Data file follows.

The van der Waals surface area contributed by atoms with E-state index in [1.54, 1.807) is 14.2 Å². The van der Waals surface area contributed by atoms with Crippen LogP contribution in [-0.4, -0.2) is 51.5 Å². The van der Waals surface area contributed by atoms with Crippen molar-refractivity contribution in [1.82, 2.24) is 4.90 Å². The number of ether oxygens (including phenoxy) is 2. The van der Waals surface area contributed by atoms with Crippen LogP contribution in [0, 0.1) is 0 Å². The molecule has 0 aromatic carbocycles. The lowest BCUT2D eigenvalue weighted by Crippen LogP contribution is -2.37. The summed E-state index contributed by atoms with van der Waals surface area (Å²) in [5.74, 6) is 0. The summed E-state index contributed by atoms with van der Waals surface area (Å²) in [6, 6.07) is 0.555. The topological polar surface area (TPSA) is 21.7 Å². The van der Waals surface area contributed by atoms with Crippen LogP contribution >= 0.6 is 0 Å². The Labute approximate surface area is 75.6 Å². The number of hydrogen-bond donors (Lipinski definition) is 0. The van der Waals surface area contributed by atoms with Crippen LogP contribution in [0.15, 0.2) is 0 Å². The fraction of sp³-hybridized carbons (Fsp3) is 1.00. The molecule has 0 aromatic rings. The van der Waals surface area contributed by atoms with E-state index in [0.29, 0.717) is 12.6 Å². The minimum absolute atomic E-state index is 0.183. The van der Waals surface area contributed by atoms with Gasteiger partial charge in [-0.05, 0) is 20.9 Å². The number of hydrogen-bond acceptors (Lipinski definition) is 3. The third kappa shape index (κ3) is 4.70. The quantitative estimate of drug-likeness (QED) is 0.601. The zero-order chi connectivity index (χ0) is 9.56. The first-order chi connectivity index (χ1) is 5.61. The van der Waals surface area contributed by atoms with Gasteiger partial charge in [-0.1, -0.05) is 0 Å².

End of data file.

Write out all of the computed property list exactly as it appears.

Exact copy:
The van der Waals surface area contributed by atoms with E-state index in [1.54, 1.807) is 14.2 Å². The van der Waals surface area contributed by atoms with Crippen LogP contribution in [-0.4, -0.2) is 51.5 Å². The van der Waals surface area contributed by atoms with Crippen molar-refractivity contribution in [1.82, 2.24) is 4.90 Å². The number of ether oxygens (including phenoxy) is 2. The van der Waals surface area contributed by atoms with Crippen LogP contribution in [0, 0.1) is 0 Å². The molecule has 0 aromatic carbocycles. The lowest BCUT2D eigenvalue weighted by Crippen LogP contribution is -2.37. The summed E-state index contributed by atoms with van der Waals surface area (Å²) in [5.74, 6) is 0. The summed E-state index contributed by atoms with van der Waals surface area (Å²) in [6, 6.07) is 0.555. The topological polar surface area (TPSA) is 21.7 Å². The van der Waals surface area contributed by atoms with Crippen LogP contribution >= 0.6 is 0 Å². The Labute approximate surface area is 75.6 Å². The number of hydrogen-bond donors (Lipinski definition) is 0. The van der Waals surface area contributed by atoms with Crippen LogP contribution in [0.15, 0.2) is 0 Å². The fraction of sp³-hybridized carbons (Fsp3) is 1.00. The molecule has 0 aromatic rings. The van der Waals surface area contributed by atoms with E-state index in [0.29, 0.717) is 12.6 Å². The minimum absolute atomic E-state index is 0.183. The van der Waals surface area contributed by atoms with Gasteiger partial charge in [-0.05, 0) is 20.9 Å². The number of hydrogen-bond acceptors (Lipinski definition) is 3. The third kappa shape index (κ3) is 4.70. The quantitative estimate of drug-likeness (QED) is 0.601. The zero-order chi connectivity index (χ0) is 9.56. The first-order chi connectivity index (χ1) is 5.61. The van der Waals surface area contributed by atoms with Gasteiger partial charge in [-0.1, -0.05) is 0 Å².